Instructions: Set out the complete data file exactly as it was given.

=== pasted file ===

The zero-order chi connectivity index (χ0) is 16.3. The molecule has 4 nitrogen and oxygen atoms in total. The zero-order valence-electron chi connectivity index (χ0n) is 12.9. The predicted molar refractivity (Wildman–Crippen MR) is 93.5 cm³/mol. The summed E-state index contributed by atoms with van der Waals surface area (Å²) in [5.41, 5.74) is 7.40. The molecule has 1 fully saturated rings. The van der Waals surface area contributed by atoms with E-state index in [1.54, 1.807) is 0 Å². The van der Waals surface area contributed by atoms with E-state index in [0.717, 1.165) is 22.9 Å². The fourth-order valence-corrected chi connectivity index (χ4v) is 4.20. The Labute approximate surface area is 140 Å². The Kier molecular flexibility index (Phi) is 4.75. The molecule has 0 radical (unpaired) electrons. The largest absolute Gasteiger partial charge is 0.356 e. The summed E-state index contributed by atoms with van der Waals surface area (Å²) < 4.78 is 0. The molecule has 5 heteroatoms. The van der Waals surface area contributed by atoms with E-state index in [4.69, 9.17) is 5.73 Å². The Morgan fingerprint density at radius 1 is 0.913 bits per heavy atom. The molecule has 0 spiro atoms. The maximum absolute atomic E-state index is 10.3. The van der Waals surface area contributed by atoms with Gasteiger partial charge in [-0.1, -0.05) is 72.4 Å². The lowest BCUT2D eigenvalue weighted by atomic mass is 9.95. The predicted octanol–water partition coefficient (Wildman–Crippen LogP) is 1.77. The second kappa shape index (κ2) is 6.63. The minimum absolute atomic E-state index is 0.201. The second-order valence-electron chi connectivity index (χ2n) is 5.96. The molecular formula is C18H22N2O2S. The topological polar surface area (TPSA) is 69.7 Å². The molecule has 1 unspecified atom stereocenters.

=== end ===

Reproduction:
The zero-order chi connectivity index (χ0) is 16.3. The molecule has 4 nitrogen and oxygen atoms in total. The zero-order valence-electron chi connectivity index (χ0n) is 12.9. The predicted molar refractivity (Wildman–Crippen MR) is 93.5 cm³/mol. The summed E-state index contributed by atoms with van der Waals surface area (Å²) in [5.41, 5.74) is 7.40. The molecule has 1 fully saturated rings. The van der Waals surface area contributed by atoms with E-state index in [1.54, 1.807) is 0 Å². The van der Waals surface area contributed by atoms with E-state index in [0.717, 1.165) is 22.9 Å². The fourth-order valence-corrected chi connectivity index (χ4v) is 4.20. The Labute approximate surface area is 140 Å². The Kier molecular flexibility index (Phi) is 4.75. The molecule has 0 radical (unpaired) electrons. The largest absolute Gasteiger partial charge is 0.356 e. The summed E-state index contributed by atoms with van der Waals surface area (Å²) < 4.78 is 0. The molecule has 5 heteroatoms. The van der Waals surface area contributed by atoms with E-state index in [4.69, 9.17) is 5.73 Å². The Morgan fingerprint density at radius 1 is 0.913 bits per heavy atom. The molecule has 0 spiro atoms. The maximum absolute atomic E-state index is 10.3. The van der Waals surface area contributed by atoms with Gasteiger partial charge in [-0.1, -0.05) is 72.4 Å². The lowest BCUT2D eigenvalue weighted by atomic mass is 9.95. The predicted octanol–water partition coefficient (Wildman–Crippen LogP) is 1.77. The second kappa shape index (κ2) is 6.63. The minimum absolute atomic E-state index is 0.201. The second-order valence-electron chi connectivity index (χ2n) is 5.96. The molecular formula is C18H22N2O2S. The topological polar surface area (TPSA) is 69.7 Å². The molecule has 1 unspecified atom stereocenters.